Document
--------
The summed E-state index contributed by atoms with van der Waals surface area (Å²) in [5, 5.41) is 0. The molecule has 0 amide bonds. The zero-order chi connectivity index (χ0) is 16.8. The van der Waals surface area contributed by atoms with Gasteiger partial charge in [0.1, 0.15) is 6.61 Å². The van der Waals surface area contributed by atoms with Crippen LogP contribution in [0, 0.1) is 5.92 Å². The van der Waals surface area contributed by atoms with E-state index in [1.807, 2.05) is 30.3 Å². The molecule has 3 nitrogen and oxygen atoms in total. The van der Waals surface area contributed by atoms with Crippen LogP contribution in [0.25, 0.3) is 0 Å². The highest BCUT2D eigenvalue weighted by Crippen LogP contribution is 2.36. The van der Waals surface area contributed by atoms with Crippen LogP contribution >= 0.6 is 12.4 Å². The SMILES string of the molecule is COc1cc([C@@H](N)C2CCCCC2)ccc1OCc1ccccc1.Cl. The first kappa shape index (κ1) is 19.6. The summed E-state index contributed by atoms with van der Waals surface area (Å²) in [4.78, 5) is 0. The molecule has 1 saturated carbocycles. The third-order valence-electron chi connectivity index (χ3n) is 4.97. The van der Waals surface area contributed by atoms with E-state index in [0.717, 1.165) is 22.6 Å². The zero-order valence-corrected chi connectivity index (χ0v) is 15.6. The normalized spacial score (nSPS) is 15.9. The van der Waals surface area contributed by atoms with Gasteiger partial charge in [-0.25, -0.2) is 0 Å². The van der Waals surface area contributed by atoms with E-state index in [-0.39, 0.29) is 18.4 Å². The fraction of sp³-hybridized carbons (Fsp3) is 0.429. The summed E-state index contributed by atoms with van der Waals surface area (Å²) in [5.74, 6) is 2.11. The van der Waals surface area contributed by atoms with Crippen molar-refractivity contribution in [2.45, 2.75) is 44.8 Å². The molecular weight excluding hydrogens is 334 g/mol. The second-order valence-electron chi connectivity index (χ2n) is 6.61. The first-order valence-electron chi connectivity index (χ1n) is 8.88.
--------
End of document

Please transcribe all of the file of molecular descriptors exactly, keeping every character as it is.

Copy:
The summed E-state index contributed by atoms with van der Waals surface area (Å²) in [5, 5.41) is 0. The molecule has 0 amide bonds. The zero-order chi connectivity index (χ0) is 16.8. The van der Waals surface area contributed by atoms with Gasteiger partial charge in [0.1, 0.15) is 6.61 Å². The van der Waals surface area contributed by atoms with Crippen LogP contribution in [0, 0.1) is 5.92 Å². The van der Waals surface area contributed by atoms with E-state index in [1.807, 2.05) is 30.3 Å². The molecule has 3 nitrogen and oxygen atoms in total. The van der Waals surface area contributed by atoms with Crippen LogP contribution in [0.25, 0.3) is 0 Å². The highest BCUT2D eigenvalue weighted by Crippen LogP contribution is 2.36. The van der Waals surface area contributed by atoms with Crippen LogP contribution >= 0.6 is 12.4 Å². The SMILES string of the molecule is COc1cc([C@@H](N)C2CCCCC2)ccc1OCc1ccccc1.Cl. The first kappa shape index (κ1) is 19.6. The summed E-state index contributed by atoms with van der Waals surface area (Å²) in [4.78, 5) is 0. The molecule has 1 saturated carbocycles. The third-order valence-electron chi connectivity index (χ3n) is 4.97. The van der Waals surface area contributed by atoms with E-state index in [0.717, 1.165) is 22.6 Å². The zero-order valence-corrected chi connectivity index (χ0v) is 15.6. The normalized spacial score (nSPS) is 15.9. The van der Waals surface area contributed by atoms with Gasteiger partial charge in [-0.25, -0.2) is 0 Å². The van der Waals surface area contributed by atoms with E-state index in [-0.39, 0.29) is 18.4 Å². The fraction of sp³-hybridized carbons (Fsp3) is 0.429. The summed E-state index contributed by atoms with van der Waals surface area (Å²) in [5.74, 6) is 2.11. The van der Waals surface area contributed by atoms with Crippen molar-refractivity contribution in [2.45, 2.75) is 44.8 Å². The molecular weight excluding hydrogens is 334 g/mol. The second-order valence-electron chi connectivity index (χ2n) is 6.61. The first-order valence-electron chi connectivity index (χ1n) is 8.88.